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Can my new husband's income be calculated into child support if I am a stay at home mom and his wage is triple my ex's?

Seattle, WA |

I am the custodial parent and have been a homemaker since being laid off 4 yrs ago. I have remarried and want to know if my new husband's income will ever be factored in when recalculating child support since he makes triple what my ex makes? (and the gap may widen) Or is the support based upon my previous salary/earning potential?

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Attorney answers 3

Best Answer

Basic child support is based on the parents’ incomes. I would add that if your ex asked for a deviation under one of the allowable bases' (see RCW 26.19.075 ) and the court finds that an allowable reason to deviate exists under the facts presented to it, it is more likely than not that the court would deviate given that your current husband's income is three time higher than your ex-husband's income and given that a deviation would not likely create an undue hardship for you or the child.
At the time of any new case action, the court determines each parent's incomes as they are currently. If you have not worked since being laid off, the court would likely impute (assign) an income to you on the worksheets) that is either (a) full-time earnings at the current rate of pay; (b) full-time earnings at the historical rate of pay based on reliable information, such as employment security department data; (c) full-time earnings at a past rate of pay where information is incomplete or sporadic; (d) full-time earnings at minimum wage in the jurisdiction where the parent resides if the parent has a recent history of minimum wage earnings, is recently coming off public assistance, aged, blind, or disabled assistance benefits, pregnant women assistance benefits, essential needs and housing support, supplemental security income, or disability, has recently been released from incarceration, or is a high school student; (e) median net monthly income of year-round full-time workers as derived from the United States bureau of census, current population reports, or such replacement report as published by the bureau of census.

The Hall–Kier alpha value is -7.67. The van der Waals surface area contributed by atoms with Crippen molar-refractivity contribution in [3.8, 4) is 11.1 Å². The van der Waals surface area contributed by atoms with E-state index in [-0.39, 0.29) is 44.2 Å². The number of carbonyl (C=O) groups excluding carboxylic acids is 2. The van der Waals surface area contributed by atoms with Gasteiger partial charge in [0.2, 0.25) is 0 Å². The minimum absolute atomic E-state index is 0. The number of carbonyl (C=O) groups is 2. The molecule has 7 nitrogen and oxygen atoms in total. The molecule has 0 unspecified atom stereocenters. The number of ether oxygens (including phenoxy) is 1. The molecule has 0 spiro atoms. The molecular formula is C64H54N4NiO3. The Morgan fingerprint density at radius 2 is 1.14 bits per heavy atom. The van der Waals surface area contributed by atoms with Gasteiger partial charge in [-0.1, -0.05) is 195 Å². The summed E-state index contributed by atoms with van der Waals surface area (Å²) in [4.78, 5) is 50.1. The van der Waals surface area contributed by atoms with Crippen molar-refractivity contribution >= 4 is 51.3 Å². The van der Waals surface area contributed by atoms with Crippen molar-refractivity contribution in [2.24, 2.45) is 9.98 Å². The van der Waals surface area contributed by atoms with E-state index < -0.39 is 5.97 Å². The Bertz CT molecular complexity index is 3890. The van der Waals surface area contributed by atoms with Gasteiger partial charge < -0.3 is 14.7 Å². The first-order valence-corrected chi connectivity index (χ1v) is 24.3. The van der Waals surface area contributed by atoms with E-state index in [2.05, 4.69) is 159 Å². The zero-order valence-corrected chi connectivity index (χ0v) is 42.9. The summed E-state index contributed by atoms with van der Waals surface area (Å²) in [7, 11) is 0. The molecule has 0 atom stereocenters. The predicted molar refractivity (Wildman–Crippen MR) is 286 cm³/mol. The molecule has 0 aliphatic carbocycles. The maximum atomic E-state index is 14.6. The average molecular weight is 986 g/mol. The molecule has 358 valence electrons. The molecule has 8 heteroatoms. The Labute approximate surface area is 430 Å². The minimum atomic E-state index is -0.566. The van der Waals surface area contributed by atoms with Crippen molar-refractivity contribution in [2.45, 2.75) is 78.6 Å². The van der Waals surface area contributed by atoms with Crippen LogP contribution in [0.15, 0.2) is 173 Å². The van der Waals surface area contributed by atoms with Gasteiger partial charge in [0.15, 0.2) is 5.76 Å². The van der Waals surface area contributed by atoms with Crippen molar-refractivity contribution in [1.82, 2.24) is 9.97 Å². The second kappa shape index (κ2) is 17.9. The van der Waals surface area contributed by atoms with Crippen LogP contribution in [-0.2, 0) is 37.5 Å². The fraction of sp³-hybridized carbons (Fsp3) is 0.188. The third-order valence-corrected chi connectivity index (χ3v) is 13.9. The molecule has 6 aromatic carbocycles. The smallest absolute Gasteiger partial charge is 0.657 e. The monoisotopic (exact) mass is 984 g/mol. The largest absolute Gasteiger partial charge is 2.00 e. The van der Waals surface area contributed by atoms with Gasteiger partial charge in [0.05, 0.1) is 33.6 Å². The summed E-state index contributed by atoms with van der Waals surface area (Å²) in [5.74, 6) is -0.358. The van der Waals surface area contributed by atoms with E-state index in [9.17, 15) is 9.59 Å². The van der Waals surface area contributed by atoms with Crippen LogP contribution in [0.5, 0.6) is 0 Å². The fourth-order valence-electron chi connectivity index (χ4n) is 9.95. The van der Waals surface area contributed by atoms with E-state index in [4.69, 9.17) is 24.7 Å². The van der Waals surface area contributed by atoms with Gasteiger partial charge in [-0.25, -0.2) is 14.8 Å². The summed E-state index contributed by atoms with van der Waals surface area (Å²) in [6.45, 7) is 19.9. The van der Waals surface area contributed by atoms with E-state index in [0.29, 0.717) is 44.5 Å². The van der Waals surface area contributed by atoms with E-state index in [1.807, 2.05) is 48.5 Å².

Modifications are more challenging, given the statute is against modifying a current order, unless there is a substantial change of circumstances since the entry of the prior custody order/decree (for the parenting plan issue). Modifications Parenting Plan – see RCW 26.09.260. It is less challenging for child support issues when compared to parenting plan issues, but certain requirements need to be met. Modifications Child Support – see RCW 26.09.175 and RCW 26.09.170. You should consult with an attorney.

Karen C. Skantze practices in the State of Washington. The response is limited to her understanding of law in the jurisdiction in which she practices and not to any other jurisdiction. No response to any posted inquiry shall constitute legal advice, nor the existence of an attorney/client relationship.

Bruce K Pruitt-Hamm

Bruce K Pruitt-Hamm


I agree. Good answer. The questioner may want to use a search engine to read the statutes cited by Karen in her answer. This will give you greater understanding of the relevant law. However, caselaw will often provide further guidance and this is where most people without a lawyer's assistance run into trouble. An example that is illustrative here is a case, In re Marriage of Pollard, pertinent to "imputing income" to a "homemaker". In essence the Pollard case stands for: A parent who works full time raising children and as a homemaker (particularly where the parent has left a job to do so) is not “gainfully employed” and therefore imputation of income is mandatory. In re Marriage of Pollard, 99 Wn. App. 48, 53, 991 P.2d 1201 (2000)


NO. A new spouses income is not used for the purposes of making the initial determination for child support, however, it may be used for the purposes of deviating from the standard calculation.

The information is for general information purposes only. Nothing stated above should be taken as legal advice for any individual case or situation.


For child support, the court only enter the 2 parents' income in the worksheets. However, the statute requires "disclosure" of all adult household income. Also, you have to explain why you re not working (laid-off, stay-at-home...), but the court might impute (give) you income anyway at your former rate in the worksheets. What is the calculation right now with your income at zero versus your old wage?